Ukrainian and Russian negotiators have met three times now to discuss terms for securing a peace deal and to arrange temporary ceasefires for civilian evacuations, but beyond the negotiating table it is beginning to seem doubtful that anyone is taking the talks seriously. The most striking evidence for this is the fact that a negotiator from the Ukrainian delegation was shot in the head in the streets of Kiev under circumstances that remain a mystery.
Ukrainian negotiator executed
Denis Kireev was a former banker who had been appointed to the Ukrainian government’s negotiating team and could be seen seated opposite the Russian delegation in photos taken at the first meeting.
The next time the world saw pictures of Mr. Kireev, he was lying on the streets of Kiev in a pool of blood after having been shot twice in the head in an apparent execution.
Ukrainian politicians and local media quickly began to circulate reports that Kireev had been “liquidated” by intelligence agents from the Security Service of Ukraine (SBU) for suspected treason.
Bizarrely, the Ukrainian Ministry of Defense soon followed these reports by announcing that Denis Kireev was actually a Ukrainian intelligence agent who was killed in the line of duty. He was described as a hero in the announcement and condolences are offered to his family.
So was the negotiator a traitor working for the Russians or was he a hero agent working for Ukrainian intelligence? Neither story makes much sense at this point, especially when we consider the details.
What we can be fairly certain about is that Kireev was killed by the SBU in the Ukrainian capital after the first round of negotiations and that Ukrainian sources said that the government had convincing evidence that he was a traitor.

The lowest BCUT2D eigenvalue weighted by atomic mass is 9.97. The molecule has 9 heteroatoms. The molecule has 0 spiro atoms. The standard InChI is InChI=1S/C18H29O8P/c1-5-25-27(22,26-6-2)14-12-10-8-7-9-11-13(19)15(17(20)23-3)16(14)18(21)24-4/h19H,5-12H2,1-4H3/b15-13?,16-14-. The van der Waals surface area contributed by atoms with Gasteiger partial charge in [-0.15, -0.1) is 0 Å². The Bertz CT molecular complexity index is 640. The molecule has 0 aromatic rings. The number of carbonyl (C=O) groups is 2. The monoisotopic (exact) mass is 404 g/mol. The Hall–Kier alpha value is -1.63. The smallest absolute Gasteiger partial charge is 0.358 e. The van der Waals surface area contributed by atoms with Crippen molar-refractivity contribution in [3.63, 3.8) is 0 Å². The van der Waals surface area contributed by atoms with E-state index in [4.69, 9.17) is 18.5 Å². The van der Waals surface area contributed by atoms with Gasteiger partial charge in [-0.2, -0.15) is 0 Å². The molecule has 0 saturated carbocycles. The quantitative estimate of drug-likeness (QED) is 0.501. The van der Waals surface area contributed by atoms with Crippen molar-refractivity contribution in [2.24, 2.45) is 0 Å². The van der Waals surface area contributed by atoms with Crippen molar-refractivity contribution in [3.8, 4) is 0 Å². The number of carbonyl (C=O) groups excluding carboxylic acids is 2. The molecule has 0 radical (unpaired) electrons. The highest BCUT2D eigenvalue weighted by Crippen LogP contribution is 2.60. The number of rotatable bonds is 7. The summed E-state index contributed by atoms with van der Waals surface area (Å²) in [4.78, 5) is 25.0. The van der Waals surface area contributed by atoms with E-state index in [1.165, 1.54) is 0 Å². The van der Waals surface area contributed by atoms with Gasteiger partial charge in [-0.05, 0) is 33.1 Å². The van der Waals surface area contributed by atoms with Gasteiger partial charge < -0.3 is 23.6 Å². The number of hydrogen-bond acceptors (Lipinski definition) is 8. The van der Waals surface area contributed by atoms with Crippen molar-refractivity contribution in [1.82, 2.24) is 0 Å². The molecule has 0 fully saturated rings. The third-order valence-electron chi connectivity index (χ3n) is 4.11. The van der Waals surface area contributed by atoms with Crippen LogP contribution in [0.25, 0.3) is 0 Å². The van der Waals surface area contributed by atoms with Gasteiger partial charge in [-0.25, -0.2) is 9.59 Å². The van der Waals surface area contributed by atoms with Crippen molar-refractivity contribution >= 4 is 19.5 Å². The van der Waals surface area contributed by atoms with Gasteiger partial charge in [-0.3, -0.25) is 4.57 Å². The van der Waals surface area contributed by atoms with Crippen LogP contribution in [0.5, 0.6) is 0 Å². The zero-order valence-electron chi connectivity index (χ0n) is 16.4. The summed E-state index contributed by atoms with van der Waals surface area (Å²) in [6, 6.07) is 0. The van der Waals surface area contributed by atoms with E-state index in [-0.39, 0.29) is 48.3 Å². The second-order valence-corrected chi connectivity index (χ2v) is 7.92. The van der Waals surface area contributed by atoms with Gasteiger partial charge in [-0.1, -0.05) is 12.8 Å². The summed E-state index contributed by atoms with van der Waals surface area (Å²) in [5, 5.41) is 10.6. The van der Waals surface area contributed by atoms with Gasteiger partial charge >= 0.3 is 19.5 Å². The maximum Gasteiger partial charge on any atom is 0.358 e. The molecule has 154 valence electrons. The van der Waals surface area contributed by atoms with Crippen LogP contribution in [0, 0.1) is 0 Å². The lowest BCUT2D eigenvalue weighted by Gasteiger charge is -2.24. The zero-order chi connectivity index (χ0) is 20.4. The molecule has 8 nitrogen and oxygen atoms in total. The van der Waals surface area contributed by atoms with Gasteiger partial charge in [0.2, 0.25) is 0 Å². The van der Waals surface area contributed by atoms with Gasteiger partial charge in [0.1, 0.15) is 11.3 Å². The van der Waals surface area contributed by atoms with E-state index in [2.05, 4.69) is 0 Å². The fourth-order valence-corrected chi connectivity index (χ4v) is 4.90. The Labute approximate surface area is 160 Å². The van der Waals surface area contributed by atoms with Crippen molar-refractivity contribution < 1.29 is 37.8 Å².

Contradictory stories emerge
If that evidence exists, then why is the Ukrainian government still claiming him as one of their own and why has the SBU itself said nothing about the killing?
A negotiator actually being a Russian asset would be powerful proof for the Ukrainians to show the world that Russia is not negotiating in good faith.
There have been suggestions that Kireev was actually a double agent for the Ukrainians who was mistakenly executed by the SBU, who thought that he really was a traitor.
The more grim possibility is that Kireev was simply shot because the SBU and other forces believed that his peace efforts amounted to treason against the Ukrainian state.
With tensions understandably high, several Ukrainian political figures have already been killed or arrested after being accused of having pro-Russian sympathies.
Unfortunately, we may never have a coherent explanation for Kireev’s death. Whatever the reason for the killing, the death of one negotiator means that there is even more pressure and anxiety hanging over the already challenging and urgent talks.